Comparison of the Effectiveness of Percutaneous Intervention of the Left-Main Coronary Artery With Everolimus-Eluting Stents in Women -Vs- Men

Published: 11-09-2019| Version 1 | DOI: 10.17632/3mjz8zprpf.1
Daniela Trabattoni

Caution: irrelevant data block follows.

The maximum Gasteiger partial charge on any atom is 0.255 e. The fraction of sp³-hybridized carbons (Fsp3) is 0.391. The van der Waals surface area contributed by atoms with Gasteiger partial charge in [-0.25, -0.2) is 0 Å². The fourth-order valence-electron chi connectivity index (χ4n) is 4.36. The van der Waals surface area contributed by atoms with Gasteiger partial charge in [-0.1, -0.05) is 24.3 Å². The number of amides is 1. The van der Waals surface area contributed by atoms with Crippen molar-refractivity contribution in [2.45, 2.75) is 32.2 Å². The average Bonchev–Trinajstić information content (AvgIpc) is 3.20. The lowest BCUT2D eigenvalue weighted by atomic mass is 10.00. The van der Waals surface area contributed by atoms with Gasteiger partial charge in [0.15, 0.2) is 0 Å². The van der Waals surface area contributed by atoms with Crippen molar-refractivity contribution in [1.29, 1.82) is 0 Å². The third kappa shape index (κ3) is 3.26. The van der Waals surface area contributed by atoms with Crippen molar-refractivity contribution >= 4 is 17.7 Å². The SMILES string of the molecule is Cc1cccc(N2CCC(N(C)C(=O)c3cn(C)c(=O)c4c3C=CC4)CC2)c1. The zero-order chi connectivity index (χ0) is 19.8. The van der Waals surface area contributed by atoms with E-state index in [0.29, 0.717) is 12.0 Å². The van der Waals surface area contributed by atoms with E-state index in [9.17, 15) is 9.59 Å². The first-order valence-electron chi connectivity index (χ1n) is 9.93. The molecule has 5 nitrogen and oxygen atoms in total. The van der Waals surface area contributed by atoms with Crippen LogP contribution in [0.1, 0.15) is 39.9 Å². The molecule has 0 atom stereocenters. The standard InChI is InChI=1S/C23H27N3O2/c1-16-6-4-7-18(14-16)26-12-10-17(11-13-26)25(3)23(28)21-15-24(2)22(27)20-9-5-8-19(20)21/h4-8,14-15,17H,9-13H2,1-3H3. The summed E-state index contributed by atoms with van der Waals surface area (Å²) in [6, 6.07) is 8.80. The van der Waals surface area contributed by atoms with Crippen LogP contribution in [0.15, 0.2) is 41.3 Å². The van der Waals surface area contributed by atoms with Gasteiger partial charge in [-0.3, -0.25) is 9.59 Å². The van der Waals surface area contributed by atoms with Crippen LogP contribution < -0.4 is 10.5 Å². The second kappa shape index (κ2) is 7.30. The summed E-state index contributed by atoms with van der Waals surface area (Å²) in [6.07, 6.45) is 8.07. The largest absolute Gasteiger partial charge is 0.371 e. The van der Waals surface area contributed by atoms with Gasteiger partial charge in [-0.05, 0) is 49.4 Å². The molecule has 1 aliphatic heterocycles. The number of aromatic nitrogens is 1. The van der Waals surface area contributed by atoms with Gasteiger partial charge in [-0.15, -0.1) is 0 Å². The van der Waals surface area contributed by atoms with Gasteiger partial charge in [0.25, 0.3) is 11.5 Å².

Everolimus-eluting stents are largely used for left main (LM) percutaneous coronary interventions (PCI) . Long-term follow-up of patients undergoing LM PCI in a real world clinical setting, in particular women, have been scarcely reported. Consecutive patients undergoing unprotected LM PCI with EES at a single Institution from December 2006 to April 2016 were included. Main outcome assessed was the occurrence of major adverse cardiovascular events (MACE) as a composite of death, myocardial infarction or target lesion revascularization at follow-up. Overall, 589 patients (20.8% women), were included in the present analysis. Women were older, had lower BMI and more frequently hypertensive compared to men. Main clinical presentation was stable CAD; unstable angina was more frequently observed in women compared to men, whereas STEMI was less frequent. After 69.7 ± 28.3 months of follow-up, 47 patients overall experienced MACE (1.43 per 100*patients/year). MACE rate was higher in female compared to male patients, with a rate of 2.49 and 1.17 per 100*patients/year, respectively (P=0.015). The difference was driven mainly by higher mortality in women (0.89 vs. 0.15 per 100*patients/years, P=0.002). At multivariable Cox regression, female gender was independently associated with an increased risk of MACE at follow-up (HR 2.21, 95% CI 1.20 – 4.08, P=0.011). In conclusion, EES can be safely and effectively adopted for LM PCI